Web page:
Since dealing with my personal school district matters and being empowered to advocate for the rights of other parents and youth, I have a deeper understanding for those before me who fought for the liberties of others. The civil rights leaders and social reform pioneers are the people who paved the way for organizations like the Education and Juvenile Justice Advocacy Network to exist. So as I walk in the purpose of those who fought for our civil rights, I honor humanitarians and social justice reformers past and present who dedicate their lives to the crusade.

This post is part of a series in honor of Black History Month.

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Joy Miller is the co-founder of the Education and Juvenile Justice Advocacy Network and a volunteer for the ACLU of Pennsylvania.

Zero Tolerance: A Student’s Perspective

By Mykal Washington, Intern, ACLU of Pennsylvania

Mykal Washington, sophomore at Mastery Charter School, Lenfest Campus

Mykal Washington, sophomore at Mastery Charter School, Lenfest Campus

In my fifteen years of living, it is only now that I realize that I and countless others are being victimized by a policy known as “zero tolerance.” Zero tolerance policies use predetermined punishments for specific violations and dishes out those punishments, completely disregarding the severity of the offense. A student could have politely disagreed with a teacher or said “no” in response to something a teacher instructed him to do. But it matters not because under zero tolerance policy, any challenge to a teacher is to be met with an automatic suspension.

A teen’s education is nothing to be trifled with. Minor offenses should not cause a student to miss school because it interferes with something precious – their education. The system of predetermined punishment, a.k.a. zero tolerance, does exactly this. Does this contribute to the learning process? School is supposed to be a place where children from all walks of life come to learn and further their knowledge. Mistakes allow us to recognize our faults and wrongdoings, thus bettering us as people and individuals. To punish us for every little mistake we make is to prevent us from growing. Children need to learn from their mistakes, rather than be removed from a learning environment.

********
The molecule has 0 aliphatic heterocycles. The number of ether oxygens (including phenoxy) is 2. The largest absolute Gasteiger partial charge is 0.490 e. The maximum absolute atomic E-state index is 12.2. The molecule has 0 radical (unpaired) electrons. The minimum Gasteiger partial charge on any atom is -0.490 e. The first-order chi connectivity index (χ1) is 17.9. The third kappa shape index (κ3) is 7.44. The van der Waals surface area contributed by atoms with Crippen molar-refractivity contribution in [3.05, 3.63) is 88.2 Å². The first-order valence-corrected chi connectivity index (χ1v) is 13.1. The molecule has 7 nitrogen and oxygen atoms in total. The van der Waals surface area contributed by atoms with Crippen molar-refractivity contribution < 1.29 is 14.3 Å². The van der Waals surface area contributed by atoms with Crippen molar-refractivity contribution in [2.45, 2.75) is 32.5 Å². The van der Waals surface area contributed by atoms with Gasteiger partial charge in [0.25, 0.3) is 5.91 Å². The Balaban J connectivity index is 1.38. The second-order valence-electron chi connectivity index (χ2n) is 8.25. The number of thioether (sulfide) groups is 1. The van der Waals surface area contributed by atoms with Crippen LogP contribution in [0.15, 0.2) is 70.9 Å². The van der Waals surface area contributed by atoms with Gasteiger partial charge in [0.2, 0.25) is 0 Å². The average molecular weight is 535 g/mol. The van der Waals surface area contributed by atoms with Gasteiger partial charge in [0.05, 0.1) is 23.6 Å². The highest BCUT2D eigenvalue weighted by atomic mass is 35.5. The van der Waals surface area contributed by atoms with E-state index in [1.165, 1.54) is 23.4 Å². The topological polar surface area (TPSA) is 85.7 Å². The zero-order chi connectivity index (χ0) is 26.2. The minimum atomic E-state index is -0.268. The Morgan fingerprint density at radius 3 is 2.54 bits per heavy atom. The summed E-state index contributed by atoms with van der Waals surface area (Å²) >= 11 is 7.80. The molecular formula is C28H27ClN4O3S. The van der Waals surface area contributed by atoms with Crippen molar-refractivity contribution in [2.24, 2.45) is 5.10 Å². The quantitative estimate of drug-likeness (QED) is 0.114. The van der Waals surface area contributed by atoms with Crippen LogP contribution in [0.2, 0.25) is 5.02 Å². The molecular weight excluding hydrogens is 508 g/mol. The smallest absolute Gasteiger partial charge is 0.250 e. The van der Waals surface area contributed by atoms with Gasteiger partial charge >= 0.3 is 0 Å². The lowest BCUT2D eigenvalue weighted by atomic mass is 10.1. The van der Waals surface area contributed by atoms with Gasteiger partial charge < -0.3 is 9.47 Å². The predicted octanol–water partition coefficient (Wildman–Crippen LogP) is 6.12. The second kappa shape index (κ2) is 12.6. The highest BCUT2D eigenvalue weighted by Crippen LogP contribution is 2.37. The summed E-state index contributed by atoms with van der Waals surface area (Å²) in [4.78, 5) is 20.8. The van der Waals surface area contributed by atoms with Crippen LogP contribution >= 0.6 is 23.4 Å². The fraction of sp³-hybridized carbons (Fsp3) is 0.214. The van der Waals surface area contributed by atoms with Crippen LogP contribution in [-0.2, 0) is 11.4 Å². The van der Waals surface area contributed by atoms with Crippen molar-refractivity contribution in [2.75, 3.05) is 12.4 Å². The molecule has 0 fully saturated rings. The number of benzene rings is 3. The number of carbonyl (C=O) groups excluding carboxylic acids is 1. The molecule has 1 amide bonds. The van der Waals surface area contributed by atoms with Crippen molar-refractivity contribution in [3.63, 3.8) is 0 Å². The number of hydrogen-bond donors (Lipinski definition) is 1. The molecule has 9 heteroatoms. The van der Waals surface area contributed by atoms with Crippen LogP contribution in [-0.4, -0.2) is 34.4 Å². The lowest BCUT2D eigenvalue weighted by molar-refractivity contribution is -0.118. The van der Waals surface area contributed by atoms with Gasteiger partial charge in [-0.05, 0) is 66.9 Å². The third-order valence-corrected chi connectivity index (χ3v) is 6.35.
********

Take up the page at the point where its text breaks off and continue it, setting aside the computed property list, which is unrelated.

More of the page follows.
This constant feeling of being watched for every move you make becomes stressful rather fast. It makes me, and I’m pretty sure a great deal of other students, feel as though school is our enemy, thus not encouraging us to be enthusiastic about attending. Is this the true purpose of the school system? At my school, Mastery Charter School Lenfest Campus, there are a number of different methods to mete out punishments, with the most prominent being the demerit system. Students at my school are required to carry around a demerit card with our school ID badges. The card lists categories of trivial and minor violations ranging from chewing gum, improper uniform (like having your shirt untucked), disruption, lateness, body language, language, disrespect, environment (e.g. leaving a workspace unkempt), integrity, and being unprepared. This long list puts students in a constant state of high alert, making us wary of every single thing we do. In my opinion offenses as trivial as simply saying “no” to teachers or disagreeing with them are not offenses worthy of a missed day of education. To my peers and me, this situation is absolutely unacceptable. It is sending a message to the world that education takes a back seat to talking back, that education takes a back seat to throwing a paper ball across the room, that education takes a back seat to an untucked shirt.

Besides these categories there is a wide range of offenses that “warrant” even greater punishment, like suspension, and I would know, considering I committed one. I was in 9th grade, and a fellow student and I were heatedly debating something when he suddenly threw a paper plate at me (we were at lunch). My first instinct was to throw the plate back, which I did. In the following moments I was swiftly suspended and missed a total of two days from my education due to throwing a harmless piece of styrofoam which traveled less than a foot across the table. The point of this anecdote is to illustrate the negative effect zero tolerance is having on students: while attempting to get an education we are being deprived of it for trivial reasons. Zero tolerance instills in us a fear of being suspended or expelled, which leads to us growing even greater disdain for school.